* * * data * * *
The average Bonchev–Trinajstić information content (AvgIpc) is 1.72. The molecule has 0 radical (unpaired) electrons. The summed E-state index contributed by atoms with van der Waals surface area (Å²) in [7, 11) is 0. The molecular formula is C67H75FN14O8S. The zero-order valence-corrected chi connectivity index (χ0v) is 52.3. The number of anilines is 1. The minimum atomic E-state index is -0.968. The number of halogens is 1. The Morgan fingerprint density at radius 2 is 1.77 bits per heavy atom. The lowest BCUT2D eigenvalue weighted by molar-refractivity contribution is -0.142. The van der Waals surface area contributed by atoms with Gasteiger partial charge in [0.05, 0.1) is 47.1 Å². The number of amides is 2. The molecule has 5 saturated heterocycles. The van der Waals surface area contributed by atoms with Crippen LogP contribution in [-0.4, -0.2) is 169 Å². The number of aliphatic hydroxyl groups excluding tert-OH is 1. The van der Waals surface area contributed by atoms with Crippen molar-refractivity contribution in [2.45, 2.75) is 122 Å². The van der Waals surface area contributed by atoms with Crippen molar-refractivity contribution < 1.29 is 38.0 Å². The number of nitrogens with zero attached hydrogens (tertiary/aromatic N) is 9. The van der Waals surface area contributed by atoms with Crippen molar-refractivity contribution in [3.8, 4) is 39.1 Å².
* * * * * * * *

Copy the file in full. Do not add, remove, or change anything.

The average Bonchev–Trinajstić information content (AvgIpc) is 1.72. The molecule has 0 radical (unpaired) electrons. The summed E-state index contributed by atoms with van der Waals surface area (Å²) in [7, 11) is 0. The molecular formula is C67H75FN14O8S. The zero-order valence-corrected chi connectivity index (χ0v) is 52.3. The number of anilines is 1. The minimum atomic E-state index is -0.968. The number of halogens is 1. The Morgan fingerprint density at radius 2 is 1.77 bits per heavy atom. The lowest BCUT2D eigenvalue weighted by molar-refractivity contribution is -0.142. The van der Waals surface area contributed by atoms with Gasteiger partial charge in [0.05, 0.1) is 47.1 Å². The number of amides is 2. The molecule has 5 saturated heterocycles. The van der Waals surface area contributed by atoms with Crippen LogP contribution in [-0.4, -0.2) is 169 Å². The number of aliphatic hydroxyl groups excluding tert-OH is 1. The van der Waals surface area contributed by atoms with Crippen molar-refractivity contribution in [2.45, 2.75) is 122 Å². The van der Waals surface area contributed by atoms with Crippen molar-refractivity contribution < 1.29 is 38.0 Å². The number of nitrogens with zero attached hydrogens (tertiary/aromatic N) is 9. The van der Waals surface area contributed by atoms with Crippen molar-refractivity contribution in [3.8, 4) is 39.1 Å².